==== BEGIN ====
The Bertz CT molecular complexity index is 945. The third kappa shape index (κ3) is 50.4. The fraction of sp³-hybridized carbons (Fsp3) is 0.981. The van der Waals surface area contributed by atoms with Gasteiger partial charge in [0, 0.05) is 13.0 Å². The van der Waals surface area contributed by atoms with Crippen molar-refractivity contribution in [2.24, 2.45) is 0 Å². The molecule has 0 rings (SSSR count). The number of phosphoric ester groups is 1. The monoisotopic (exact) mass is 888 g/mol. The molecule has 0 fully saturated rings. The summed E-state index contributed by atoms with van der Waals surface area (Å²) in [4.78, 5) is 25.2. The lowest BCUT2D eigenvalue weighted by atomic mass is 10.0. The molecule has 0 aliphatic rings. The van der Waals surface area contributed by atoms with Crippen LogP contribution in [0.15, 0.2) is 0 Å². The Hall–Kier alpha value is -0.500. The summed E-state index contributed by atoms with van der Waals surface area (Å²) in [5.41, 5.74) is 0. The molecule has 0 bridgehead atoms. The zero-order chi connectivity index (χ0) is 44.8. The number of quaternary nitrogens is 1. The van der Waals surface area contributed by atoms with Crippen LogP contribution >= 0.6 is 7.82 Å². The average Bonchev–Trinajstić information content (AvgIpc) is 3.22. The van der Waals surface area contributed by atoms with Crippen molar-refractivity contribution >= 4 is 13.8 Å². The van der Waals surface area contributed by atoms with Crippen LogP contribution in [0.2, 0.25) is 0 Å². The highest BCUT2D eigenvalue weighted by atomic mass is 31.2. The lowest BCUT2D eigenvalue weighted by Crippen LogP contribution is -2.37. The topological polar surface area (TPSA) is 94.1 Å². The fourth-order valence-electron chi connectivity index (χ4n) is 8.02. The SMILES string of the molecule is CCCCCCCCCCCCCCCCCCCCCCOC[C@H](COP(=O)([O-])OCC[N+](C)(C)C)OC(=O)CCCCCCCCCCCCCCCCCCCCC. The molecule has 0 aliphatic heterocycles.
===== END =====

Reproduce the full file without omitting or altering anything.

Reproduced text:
The Bertz CT molecular complexity index is 945. The third kappa shape index (κ3) is 50.4. The fraction of sp³-hybridized carbons (Fsp3) is 0.981. The van der Waals surface area contributed by atoms with Gasteiger partial charge in [0, 0.05) is 13.0 Å². The van der Waals surface area contributed by atoms with Crippen molar-refractivity contribution in [2.24, 2.45) is 0 Å². The molecule has 0 rings (SSSR count). The number of phosphoric ester groups is 1. The monoisotopic (exact) mass is 888 g/mol. The molecule has 0 fully saturated rings. The summed E-state index contributed by atoms with van der Waals surface area (Å²) in [4.78, 5) is 25.2. The lowest BCUT2D eigenvalue weighted by atomic mass is 10.0. The molecule has 0 aliphatic rings. The van der Waals surface area contributed by atoms with Crippen LogP contribution in [0.15, 0.2) is 0 Å². The Hall–Kier alpha value is -0.500. The summed E-state index contributed by atoms with van der Waals surface area (Å²) in [5.41, 5.74) is 0. The molecule has 0 bridgehead atoms. The zero-order chi connectivity index (χ0) is 44.8. The number of quaternary nitrogens is 1. The van der Waals surface area contributed by atoms with Crippen LogP contribution >= 0.6 is 7.82 Å². The average Bonchev–Trinajstić information content (AvgIpc) is 3.22. The van der Waals surface area contributed by atoms with Crippen molar-refractivity contribution >= 4 is 13.8 Å². The van der Waals surface area contributed by atoms with Crippen LogP contribution in [0.2, 0.25) is 0 Å². The highest BCUT2D eigenvalue weighted by atomic mass is 31.2. The lowest BCUT2D eigenvalue weighted by Crippen LogP contribution is -2.37. The topological polar surface area (TPSA) is 94.1 Å². The fourth-order valence-electron chi connectivity index (χ4n) is 8.02. The SMILES string of the molecule is CCCCCCCCCCCCCCCCCCCCCCOC[C@H](COP(=O)([O-])OCC[N+](C)(C)C)OC(=O)CCCCCCCCCCCCCCCCCCCCC. The molecule has 0 aliphatic heterocycles.